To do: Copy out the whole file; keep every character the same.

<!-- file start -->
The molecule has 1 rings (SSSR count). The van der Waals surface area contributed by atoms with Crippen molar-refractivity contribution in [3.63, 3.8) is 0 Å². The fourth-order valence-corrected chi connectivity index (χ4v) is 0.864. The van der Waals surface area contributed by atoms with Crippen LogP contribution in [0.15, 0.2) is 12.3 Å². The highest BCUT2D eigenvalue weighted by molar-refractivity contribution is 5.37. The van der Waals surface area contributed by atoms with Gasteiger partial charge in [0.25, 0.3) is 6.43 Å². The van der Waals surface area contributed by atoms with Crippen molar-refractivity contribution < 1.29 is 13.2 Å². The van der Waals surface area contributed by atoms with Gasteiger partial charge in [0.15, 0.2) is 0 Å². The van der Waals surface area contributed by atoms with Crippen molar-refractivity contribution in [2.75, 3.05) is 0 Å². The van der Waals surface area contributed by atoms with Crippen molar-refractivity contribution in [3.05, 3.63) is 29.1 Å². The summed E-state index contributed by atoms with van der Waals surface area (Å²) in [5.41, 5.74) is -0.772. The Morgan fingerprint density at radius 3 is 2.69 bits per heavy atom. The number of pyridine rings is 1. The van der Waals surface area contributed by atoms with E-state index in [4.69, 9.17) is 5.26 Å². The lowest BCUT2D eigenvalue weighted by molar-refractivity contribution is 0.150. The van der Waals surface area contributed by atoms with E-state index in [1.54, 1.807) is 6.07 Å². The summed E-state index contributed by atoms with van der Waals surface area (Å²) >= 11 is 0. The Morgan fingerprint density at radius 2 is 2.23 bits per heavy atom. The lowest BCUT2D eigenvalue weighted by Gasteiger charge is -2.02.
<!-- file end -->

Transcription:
The molecule has 1 rings (SSSR count). The van der Waals surface area contributed by atoms with Crippen molar-refractivity contribution in [3.63, 3.8) is 0 Å². The fourth-order valence-corrected chi connectivity index (χ4v) is 0.864. The van der Waals surface area contributed by atoms with Crippen LogP contribution in [0.15, 0.2) is 12.3 Å². The highest BCUT2D eigenvalue weighted by molar-refractivity contribution is 5.37. The van der Waals surface area contributed by atoms with Gasteiger partial charge in [0.25, 0.3) is 6.43 Å². The van der Waals surface area contributed by atoms with Crippen molar-refractivity contribution < 1.29 is 13.2 Å². The van der Waals surface area contributed by atoms with Gasteiger partial charge in [0.15, 0.2) is 0 Å². The van der Waals surface area contributed by atoms with Crippen molar-refractivity contribution in [2.75, 3.05) is 0 Å². The van der Waals surface area contributed by atoms with Crippen molar-refractivity contribution in [3.05, 3.63) is 29.1 Å². The summed E-state index contributed by atoms with van der Waals surface area (Å²) in [5.41, 5.74) is -0.772. The Morgan fingerprint density at radius 3 is 2.69 bits per heavy atom. The number of pyridine rings is 1. The van der Waals surface area contributed by atoms with E-state index in [4.69, 9.17) is 5.26 Å². The lowest BCUT2D eigenvalue weighted by molar-refractivity contribution is 0.150. The van der Waals surface area contributed by atoms with E-state index in [1.54, 1.807) is 6.07 Å². The summed E-state index contributed by atoms with van der Waals surface area (Å²) >= 11 is 0. The Morgan fingerprint density at radius 2 is 2.23 bits per heavy atom. The lowest BCUT2D eigenvalue weighted by Gasteiger charge is -2.02.